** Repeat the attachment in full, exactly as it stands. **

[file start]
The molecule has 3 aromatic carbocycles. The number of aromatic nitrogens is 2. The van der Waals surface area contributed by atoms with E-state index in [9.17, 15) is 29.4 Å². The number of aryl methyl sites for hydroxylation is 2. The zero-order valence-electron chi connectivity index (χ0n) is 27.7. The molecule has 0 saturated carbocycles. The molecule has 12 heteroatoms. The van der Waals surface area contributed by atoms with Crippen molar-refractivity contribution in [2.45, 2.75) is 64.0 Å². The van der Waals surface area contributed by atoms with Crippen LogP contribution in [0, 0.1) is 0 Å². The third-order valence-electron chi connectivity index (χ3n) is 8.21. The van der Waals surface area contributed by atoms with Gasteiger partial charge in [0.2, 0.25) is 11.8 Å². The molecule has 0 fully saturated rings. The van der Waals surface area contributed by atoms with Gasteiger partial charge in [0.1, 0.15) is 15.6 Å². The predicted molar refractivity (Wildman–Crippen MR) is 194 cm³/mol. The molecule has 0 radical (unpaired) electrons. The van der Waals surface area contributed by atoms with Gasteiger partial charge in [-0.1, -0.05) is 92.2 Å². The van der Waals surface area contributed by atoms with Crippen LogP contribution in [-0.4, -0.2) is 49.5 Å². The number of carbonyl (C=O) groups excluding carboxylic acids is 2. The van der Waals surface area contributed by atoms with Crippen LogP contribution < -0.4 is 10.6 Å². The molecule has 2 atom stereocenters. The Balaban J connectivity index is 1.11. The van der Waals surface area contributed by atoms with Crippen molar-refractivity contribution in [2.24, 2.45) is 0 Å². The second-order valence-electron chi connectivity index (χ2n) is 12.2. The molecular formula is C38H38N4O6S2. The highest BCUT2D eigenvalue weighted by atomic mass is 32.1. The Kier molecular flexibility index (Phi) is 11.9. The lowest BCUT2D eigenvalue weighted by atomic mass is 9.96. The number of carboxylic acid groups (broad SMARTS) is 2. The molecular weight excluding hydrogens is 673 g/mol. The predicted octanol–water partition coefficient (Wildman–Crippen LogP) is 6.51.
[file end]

The molecule has 3 aromatic carbocycles. The number of aromatic nitrogens is 2. The van der Waals surface area contributed by atoms with E-state index in [9.17, 15) is 29.4 Å². The number of aryl methyl sites for hydroxylation is 2. The zero-order valence-electron chi connectivity index (χ0n) is 27.7. The molecule has 0 saturated carbocycles. The molecule has 12 heteroatoms. The van der Waals surface area contributed by atoms with Crippen molar-refractivity contribution in [2.45, 2.75) is 64.0 Å². The van der Waals surface area contributed by atoms with Crippen LogP contribution in [0, 0.1) is 0 Å². The third-order valence-electron chi connectivity index (χ3n) is 8.21. The van der Waals surface area contributed by atoms with Gasteiger partial charge in [0.2, 0.25) is 11.8 Å². The molecule has 0 fully saturated rings. The van der Waals surface area contributed by atoms with Gasteiger partial charge in [0.1, 0.15) is 15.6 Å². The predicted molar refractivity (Wildman–Crippen MR) is 194 cm³/mol. The molecule has 0 radical (unpaired) electrons. The van der Waals surface area contributed by atoms with Gasteiger partial charge in [-0.1, -0.05) is 92.2 Å². The van der Waals surface area contributed by atoms with Crippen LogP contribution in [-0.4, -0.2) is 49.5 Å². The number of carbonyl (C=O) groups excluding carboxylic acids is 2. The van der Waals surface area contributed by atoms with Crippen LogP contribution < -0.4 is 10.6 Å². The molecule has 2 atom stereocenters. The Balaban J connectivity index is 1.11. The van der Waals surface area contributed by atoms with Crippen molar-refractivity contribution in [2.24, 2.45) is 0 Å². The second-order valence-electron chi connectivity index (χ2n) is 12.2. The molecular formula is C38H38N4O6S2. The highest BCUT2D eigenvalue weighted by atomic mass is 32.1. The Kier molecular flexibility index (Phi) is 11.9. The lowest BCUT2D eigenvalue weighted by atomic mass is 9.96. The number of carboxylic acid groups (broad SMARTS) is 2. The molecular weight excluding hydrogens is 673 g/mol. The predicted octanol–water partition coefficient (Wildman–Crippen LogP) is 6.51.